I have dreams of heroic success many times, but am well known to lack confidence in myself. I fear failure greatly and know that sometimes (with my dissertation, especially) I used procrastination as an excuse--"It was okay, but would have been better written if I had more time." I also love planning, something that has become increasingly clear to me as I write this blog. I will plan my attack on my problems but sometimes, like the past few weeks, I'll be all talk and no action. The planning alone seems to give me enough mental relief to allow me to put off the actual work I planned.

The article goes on to discuss a few solutions/ways of viewing the problem:

Divided self: if you see yourself as not a unified person but with an interior like a republic where each side of you fights for different goals, you can label one part of you the procrastinator (who wants immediate pleasure) who is debating with the part of you who wants the larger goal. Then you simply allow a negotiation to take place where both feel they win (usually by convincing the procrastinating part of you that you will enjoy the fun part more if you do the larger goal first). This sounds good, but I haven't had much luck with the idea.

Extended will: This refers to tools which force you to do things: like setting deadlines or having a program which cuts off your internet access to allow you to focus. Deadlines were the only thing that made me finally finish my dissertation, but I've learned that unless they are truly hard deadlines with real consequences, they don't help me. I tried setting deadlines with my husband but since I know there are no real consequences if I go to him and say that I don't have a chapter ready to show him, I never have a chapter ready by my deadline.

Reframing: This is something which has helped some and I want to do more. From GTD, we learn that many times we put off projects just because they seem big or vague (because we don't know what to do next). David Allen urges us to break the project down to smaller steps and concentrate on the Next Step instead of the larger picture. In the same way, narrowing our choices can sometimes make it easier to decide.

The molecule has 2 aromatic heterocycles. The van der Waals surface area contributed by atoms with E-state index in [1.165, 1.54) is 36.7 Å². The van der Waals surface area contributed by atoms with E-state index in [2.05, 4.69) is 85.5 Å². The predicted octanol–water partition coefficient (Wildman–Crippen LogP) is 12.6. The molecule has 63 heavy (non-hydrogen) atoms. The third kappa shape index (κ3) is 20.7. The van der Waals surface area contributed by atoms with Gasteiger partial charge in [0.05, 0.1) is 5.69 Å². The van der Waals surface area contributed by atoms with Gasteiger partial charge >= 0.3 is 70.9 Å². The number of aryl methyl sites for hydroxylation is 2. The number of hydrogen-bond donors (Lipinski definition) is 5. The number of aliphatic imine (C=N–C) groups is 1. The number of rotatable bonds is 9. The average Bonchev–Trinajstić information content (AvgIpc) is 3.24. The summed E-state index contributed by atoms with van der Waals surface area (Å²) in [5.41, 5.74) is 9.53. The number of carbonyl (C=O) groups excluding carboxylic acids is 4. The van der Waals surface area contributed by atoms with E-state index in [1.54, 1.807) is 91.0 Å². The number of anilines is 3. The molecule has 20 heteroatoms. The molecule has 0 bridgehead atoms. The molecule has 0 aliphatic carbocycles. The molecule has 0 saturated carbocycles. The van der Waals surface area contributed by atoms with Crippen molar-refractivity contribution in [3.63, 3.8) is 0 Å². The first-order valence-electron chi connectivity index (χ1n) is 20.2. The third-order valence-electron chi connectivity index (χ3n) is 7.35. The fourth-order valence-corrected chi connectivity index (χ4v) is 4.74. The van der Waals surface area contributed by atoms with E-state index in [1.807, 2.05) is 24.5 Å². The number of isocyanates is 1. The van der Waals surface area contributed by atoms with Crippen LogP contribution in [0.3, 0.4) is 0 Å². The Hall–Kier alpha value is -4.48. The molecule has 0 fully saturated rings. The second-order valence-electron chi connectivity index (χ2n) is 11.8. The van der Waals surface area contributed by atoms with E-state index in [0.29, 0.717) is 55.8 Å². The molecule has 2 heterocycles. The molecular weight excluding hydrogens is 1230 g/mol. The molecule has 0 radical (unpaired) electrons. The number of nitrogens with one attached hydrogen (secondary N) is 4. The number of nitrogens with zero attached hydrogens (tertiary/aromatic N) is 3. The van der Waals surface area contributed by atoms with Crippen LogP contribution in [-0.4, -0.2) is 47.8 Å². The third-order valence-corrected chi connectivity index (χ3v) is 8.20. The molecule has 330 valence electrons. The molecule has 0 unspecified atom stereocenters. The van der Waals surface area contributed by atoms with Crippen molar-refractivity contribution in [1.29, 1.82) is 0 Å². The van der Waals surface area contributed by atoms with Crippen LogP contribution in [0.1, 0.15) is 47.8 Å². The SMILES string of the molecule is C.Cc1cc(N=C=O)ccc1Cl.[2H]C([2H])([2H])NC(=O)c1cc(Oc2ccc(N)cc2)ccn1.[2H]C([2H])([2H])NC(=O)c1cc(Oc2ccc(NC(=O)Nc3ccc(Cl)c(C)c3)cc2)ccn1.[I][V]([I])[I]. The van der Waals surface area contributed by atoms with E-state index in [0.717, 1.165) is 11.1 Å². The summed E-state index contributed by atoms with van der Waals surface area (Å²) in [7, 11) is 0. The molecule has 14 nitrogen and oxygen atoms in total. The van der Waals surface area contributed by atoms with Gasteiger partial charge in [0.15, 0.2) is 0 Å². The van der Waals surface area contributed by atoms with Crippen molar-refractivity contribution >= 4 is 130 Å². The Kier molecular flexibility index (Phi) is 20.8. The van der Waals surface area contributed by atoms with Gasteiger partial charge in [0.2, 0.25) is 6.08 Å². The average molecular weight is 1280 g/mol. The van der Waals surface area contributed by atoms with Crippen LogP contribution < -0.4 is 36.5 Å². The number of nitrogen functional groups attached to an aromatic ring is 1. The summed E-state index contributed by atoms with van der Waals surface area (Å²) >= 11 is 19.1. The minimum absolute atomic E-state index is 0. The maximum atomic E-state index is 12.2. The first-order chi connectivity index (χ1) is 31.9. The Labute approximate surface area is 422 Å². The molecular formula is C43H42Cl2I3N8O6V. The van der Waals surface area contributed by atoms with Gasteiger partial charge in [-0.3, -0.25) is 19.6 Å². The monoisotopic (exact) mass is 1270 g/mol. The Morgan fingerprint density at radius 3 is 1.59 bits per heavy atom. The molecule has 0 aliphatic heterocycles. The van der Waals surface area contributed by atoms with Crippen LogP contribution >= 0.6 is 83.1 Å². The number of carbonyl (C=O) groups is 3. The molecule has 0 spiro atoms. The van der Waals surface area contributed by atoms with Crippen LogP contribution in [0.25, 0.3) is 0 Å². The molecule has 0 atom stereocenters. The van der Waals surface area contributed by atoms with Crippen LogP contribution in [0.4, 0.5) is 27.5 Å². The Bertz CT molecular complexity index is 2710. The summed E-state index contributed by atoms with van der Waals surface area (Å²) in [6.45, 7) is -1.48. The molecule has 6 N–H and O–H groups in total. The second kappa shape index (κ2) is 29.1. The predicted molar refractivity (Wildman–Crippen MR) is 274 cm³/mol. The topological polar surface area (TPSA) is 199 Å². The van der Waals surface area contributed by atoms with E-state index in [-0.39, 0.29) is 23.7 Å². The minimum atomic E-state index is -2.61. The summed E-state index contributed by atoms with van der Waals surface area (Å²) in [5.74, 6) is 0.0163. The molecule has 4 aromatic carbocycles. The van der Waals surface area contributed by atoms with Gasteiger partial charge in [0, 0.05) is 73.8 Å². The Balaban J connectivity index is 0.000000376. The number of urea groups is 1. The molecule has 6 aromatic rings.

The article points out, interestingly, that all of these are a "voluntary abnegation of freedom" and I suppose that is true. Then again, much of our lives are giving up of freedom. We go to work or do things for others, giving up our freedom to do something else or do as we want all day, in order to get something (paycheck, gratitude from others, fame, etc.-- whatever it is we want). Freedom is only truly freedom when sandwiched between times when we are less free. None of us are truly free all of the time--there are always commitments to others or tasks we need to do but may not enjoy. The question is whether we can learn to give up our freedom effectively so we can do those tasks with less hassle and leave us more guilt-free time to do more enjoyable tasks and relaxation.

Can we learn to stop procrastinating as much and free our lives from its great burden? I certainly hope so. In many ways, this question defines my project for the year.


  1. I wonder who they measure hyperbolic discounting in people who don't have Netflix accounts.

  2. They also mentioned a study where they asked people to decide between:
    get some money today OR more money tomorrow
    get some money 30 days from now OR more money 31 days from now
    The results apparently showed hyperbolic discounting